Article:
First Report of Gummosis Caused by Phytophthora frigida on Black Wattle in Brazil

Publication Type:

Journal Article


Plant Disease, Volume 100, Issue 11, p.2336 - 2336 (2016)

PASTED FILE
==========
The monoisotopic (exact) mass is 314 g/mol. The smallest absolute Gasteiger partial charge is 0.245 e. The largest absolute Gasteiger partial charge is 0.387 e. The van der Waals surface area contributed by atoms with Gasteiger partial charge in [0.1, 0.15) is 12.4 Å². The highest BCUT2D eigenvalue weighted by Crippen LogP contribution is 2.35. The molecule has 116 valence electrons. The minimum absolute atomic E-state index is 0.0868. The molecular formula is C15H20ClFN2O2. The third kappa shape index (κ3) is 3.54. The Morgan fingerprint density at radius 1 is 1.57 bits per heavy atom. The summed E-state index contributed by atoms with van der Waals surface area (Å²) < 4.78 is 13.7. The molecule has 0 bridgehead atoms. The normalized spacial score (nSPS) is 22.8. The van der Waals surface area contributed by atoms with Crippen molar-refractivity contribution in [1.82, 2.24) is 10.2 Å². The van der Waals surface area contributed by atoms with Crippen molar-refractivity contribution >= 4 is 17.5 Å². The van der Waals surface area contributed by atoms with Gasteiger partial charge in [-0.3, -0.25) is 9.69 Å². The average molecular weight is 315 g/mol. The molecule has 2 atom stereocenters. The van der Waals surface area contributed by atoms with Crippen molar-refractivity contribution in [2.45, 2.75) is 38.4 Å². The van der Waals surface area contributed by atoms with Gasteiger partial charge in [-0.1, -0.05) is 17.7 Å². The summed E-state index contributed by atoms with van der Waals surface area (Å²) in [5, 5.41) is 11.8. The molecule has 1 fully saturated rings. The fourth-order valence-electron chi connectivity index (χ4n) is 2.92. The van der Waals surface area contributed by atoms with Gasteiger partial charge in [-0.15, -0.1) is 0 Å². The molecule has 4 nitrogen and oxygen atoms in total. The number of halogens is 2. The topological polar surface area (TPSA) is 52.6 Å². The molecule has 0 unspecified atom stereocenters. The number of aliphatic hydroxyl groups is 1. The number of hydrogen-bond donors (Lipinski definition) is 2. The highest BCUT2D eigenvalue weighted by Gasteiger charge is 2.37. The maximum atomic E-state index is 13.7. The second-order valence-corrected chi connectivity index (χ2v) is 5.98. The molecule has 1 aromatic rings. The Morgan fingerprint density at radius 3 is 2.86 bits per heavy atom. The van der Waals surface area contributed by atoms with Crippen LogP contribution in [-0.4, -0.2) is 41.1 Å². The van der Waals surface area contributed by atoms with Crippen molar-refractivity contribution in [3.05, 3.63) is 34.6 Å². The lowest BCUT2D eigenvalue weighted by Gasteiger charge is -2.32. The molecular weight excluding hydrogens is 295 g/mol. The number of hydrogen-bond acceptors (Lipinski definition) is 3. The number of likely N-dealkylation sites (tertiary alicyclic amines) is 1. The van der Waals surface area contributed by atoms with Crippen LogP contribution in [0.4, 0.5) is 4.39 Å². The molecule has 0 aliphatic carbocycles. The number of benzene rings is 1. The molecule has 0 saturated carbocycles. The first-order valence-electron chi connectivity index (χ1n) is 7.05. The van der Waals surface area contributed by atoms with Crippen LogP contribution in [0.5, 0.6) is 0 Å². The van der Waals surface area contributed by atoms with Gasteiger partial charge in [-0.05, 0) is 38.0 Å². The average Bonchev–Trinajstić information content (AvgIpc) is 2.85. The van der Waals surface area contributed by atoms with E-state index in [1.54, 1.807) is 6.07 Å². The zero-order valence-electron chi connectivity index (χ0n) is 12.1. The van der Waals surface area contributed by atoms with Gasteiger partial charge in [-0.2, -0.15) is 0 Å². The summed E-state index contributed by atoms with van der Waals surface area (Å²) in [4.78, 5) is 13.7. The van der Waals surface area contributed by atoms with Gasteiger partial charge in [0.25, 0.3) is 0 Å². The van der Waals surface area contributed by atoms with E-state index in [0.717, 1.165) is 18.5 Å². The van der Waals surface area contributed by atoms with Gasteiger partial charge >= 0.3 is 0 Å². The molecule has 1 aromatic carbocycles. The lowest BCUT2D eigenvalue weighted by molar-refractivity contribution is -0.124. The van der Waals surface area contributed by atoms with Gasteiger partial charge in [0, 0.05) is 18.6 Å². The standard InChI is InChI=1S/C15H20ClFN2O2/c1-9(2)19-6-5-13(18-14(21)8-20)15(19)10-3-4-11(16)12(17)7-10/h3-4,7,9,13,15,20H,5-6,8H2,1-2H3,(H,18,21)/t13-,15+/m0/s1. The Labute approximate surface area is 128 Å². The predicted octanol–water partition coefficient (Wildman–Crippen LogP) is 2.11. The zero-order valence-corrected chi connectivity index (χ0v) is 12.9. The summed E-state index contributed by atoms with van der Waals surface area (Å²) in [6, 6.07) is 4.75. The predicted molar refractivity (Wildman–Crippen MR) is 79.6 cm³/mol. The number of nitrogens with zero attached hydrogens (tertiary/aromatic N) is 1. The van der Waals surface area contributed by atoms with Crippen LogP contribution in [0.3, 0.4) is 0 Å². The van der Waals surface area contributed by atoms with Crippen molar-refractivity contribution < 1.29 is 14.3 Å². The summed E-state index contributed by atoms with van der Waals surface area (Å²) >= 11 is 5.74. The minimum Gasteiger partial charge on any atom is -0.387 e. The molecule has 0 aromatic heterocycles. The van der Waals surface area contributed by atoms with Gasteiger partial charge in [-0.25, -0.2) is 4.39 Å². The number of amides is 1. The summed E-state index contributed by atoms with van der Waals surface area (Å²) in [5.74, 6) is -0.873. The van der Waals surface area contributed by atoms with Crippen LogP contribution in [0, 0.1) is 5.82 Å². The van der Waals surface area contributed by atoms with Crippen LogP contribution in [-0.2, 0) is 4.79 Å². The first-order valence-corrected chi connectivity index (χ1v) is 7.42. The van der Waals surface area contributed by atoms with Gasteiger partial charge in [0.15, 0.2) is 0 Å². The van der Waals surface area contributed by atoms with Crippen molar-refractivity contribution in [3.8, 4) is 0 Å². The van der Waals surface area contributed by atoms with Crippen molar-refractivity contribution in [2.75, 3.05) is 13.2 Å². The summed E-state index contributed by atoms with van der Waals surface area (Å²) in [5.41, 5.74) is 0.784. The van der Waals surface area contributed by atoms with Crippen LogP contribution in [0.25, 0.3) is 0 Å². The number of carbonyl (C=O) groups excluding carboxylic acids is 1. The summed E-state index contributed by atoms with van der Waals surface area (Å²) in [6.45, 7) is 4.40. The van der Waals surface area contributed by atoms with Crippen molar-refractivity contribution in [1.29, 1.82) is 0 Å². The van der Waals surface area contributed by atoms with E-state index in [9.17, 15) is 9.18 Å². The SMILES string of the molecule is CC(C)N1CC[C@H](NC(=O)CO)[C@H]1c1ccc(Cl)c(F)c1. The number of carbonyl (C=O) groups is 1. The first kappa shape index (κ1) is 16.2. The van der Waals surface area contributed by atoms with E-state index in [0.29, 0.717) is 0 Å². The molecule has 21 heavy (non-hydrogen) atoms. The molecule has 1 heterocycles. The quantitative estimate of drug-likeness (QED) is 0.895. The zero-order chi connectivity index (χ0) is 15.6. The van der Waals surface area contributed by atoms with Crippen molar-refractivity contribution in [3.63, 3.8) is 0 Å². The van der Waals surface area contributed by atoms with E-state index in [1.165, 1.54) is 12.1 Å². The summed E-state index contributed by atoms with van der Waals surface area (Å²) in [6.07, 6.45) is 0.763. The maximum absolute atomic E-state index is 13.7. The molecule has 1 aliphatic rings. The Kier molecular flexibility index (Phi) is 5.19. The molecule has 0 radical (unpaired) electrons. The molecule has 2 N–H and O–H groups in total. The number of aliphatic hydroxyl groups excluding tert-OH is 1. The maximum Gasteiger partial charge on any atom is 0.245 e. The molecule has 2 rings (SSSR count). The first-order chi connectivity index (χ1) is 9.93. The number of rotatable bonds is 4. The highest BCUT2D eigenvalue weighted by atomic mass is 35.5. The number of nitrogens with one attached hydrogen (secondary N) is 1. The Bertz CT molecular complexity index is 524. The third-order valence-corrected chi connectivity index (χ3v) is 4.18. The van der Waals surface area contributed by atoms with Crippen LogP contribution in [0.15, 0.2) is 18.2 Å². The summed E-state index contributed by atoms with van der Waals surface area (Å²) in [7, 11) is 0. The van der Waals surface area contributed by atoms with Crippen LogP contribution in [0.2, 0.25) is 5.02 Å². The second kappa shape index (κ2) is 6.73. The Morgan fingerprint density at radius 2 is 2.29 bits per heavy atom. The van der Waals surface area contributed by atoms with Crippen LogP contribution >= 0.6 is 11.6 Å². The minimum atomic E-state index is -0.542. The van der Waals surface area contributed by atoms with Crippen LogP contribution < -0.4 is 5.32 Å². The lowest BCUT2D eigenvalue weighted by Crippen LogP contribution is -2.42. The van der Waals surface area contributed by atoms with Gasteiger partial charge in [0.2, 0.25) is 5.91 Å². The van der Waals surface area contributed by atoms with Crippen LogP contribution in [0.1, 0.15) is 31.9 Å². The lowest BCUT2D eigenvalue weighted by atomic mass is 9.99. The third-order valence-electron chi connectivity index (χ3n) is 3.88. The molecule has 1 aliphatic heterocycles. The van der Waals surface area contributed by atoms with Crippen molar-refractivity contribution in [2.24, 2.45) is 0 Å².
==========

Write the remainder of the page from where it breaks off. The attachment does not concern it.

Black wattle (Acacia mearnsii), a tree species native to Australia, is considered the main source of bark for the tannin industry worldwide. It is the third most cultivated forest species in Brazil. Gummosis, caused by Phytophthora spp., is a major disease affecting black wattle plantations in that country, where the disease incidence can reach 43%. The most common disease symptoms are lesions on the trunk, which may or may not be accompanied by gum exudation. Severe infection can lead to plant death. Phytophthora nicotianiae and P. bohemeriae were reported as causative agents of black wattle gummosis in Brazil (Santos et al. 2006). In South Africa, besides these species, P. meadii was also recorded on black wattle (Roux and Wingfield 1997), and P. frigida on green wattle (A. decurrens) (Maseko et al. 2007). A survey in 6-year-old black wattle plantations located in the Piratini and Cristal counties in the state of Rio Grande do Sul in 2008 revealed the occurrence of a third Phytophthora species causing gummosis on black wattle in Brazil, P. frigida. Twenty-four isolates were obtained, and all were identified as P. frigida based on morphological characteristics and the sequence of portions of the ITS-5.8S rDNA, and cox I and cox II genes. Morphological characterization of colonies on carrot agar medium (CA) revealed colonies of all isolates with dense aerial mycelium, and five different colony patterns were observed: stellate, cottony, petaloid-to-cottony, slightly stellated, and slightly rosaceous. The colony growth rate was 12 mm/day at 24 to 30°C. All isolates produced sporangia abundantly in 10% nonsterile soil extract when grown under constant light. Most of the sporangia had prominent papilla. Most isolates had persistent sporangia formed singly or in a loose sympodium. The sporangial shape was predominantly ovoid, though there were other shapes such as globose, ellipsoid, and obpyriform found in some isolates, including some distorted shapes. The dimensions of 50 sporangia ranged from 29 to 71 × 20 to 53 µm (avg. 46 × 33 µm), with length-to-breadth ratios of 1.3 to 1.5 (avg. 1.4). The isolates produced globose chlamydospores, terminal or intercalary, and measured 21 to 55 µm diameter (avg. 32 µm). Oogonium diameter ranged from 22 to 37 µm (avg. 30 µm). Antheridia were amphigynous and oospores were globose, aplerotic, and 18 to 31 µm (avg. 24 µm) in diameter. Portions of the ITS-5.8 gene rDNA (730 bp) and the cox I (650 bp) and cox II (650 bp) genes were amplified by PCR. BLAST search of the GenBank database revealed that the fragments for ITS-5.8S gene rDNA (KU570067), and cox I (KU570065), and cox II (KU570066) sequence fragments from isolate P92 were 99 to 100% similar with the accessions of P. frigida (Robideau et al. 2011). To confirm pathogenicity, the 24 isolates of P. frigida was used to inoculate 10 one-year-old black wattle plants. For inoculation, an agar mycelial plug from a 1-week-old colony on CA was put on the stem wound done with a cork borer (6 mm diam.). Necroses of stems were observed 4 weeks after inoculation with the presence, or absence, of gum exudation, as observed initially in the field. P. frigida was reisolated from each infected stem. This is the first report of P. frigida occurring in A. mearnsii worldwide.